studies in indirect communication vol. xxxi: otherness part one

Our speech, that is, all our utterances … is filled with others' words, varying degrees of otherness or varying degrees of 'our-own-ness,' varying degrees of awareness and detachment. These words of others carry with them their own expression, their own evaluative tone, which we assimilate, rework, and re-accentuate… Thus the expressiveness of individual words is not inherent in the words themselves as units of language, nor does it issue directly from the meaning of these words: it is either typical generic expression or it is an echo of another's individual expression, which makes the word, as it were, representative of another's whole utterance from a particular evaluative position.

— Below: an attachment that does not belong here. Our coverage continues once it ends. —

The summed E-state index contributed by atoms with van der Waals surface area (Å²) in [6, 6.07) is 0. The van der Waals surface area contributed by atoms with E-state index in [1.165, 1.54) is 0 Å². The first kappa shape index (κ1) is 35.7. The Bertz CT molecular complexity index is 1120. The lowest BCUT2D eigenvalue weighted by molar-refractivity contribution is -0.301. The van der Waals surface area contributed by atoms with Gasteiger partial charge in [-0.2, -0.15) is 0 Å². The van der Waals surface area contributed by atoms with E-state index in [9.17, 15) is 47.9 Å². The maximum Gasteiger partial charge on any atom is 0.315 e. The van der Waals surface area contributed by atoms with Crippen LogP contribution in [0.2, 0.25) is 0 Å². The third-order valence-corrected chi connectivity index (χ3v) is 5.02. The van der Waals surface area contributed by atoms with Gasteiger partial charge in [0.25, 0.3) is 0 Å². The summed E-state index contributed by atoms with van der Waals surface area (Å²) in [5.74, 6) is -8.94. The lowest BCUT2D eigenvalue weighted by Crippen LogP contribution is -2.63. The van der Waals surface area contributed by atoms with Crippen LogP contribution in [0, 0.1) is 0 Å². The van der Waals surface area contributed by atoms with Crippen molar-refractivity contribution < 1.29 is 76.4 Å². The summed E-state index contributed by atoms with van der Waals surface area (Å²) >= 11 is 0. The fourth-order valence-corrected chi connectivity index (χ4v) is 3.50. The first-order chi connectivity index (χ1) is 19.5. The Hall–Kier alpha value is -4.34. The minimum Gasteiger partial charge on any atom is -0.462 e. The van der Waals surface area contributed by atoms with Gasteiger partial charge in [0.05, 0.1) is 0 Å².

Mikhail Bakhtin, The Problem of Speech Genres, p.89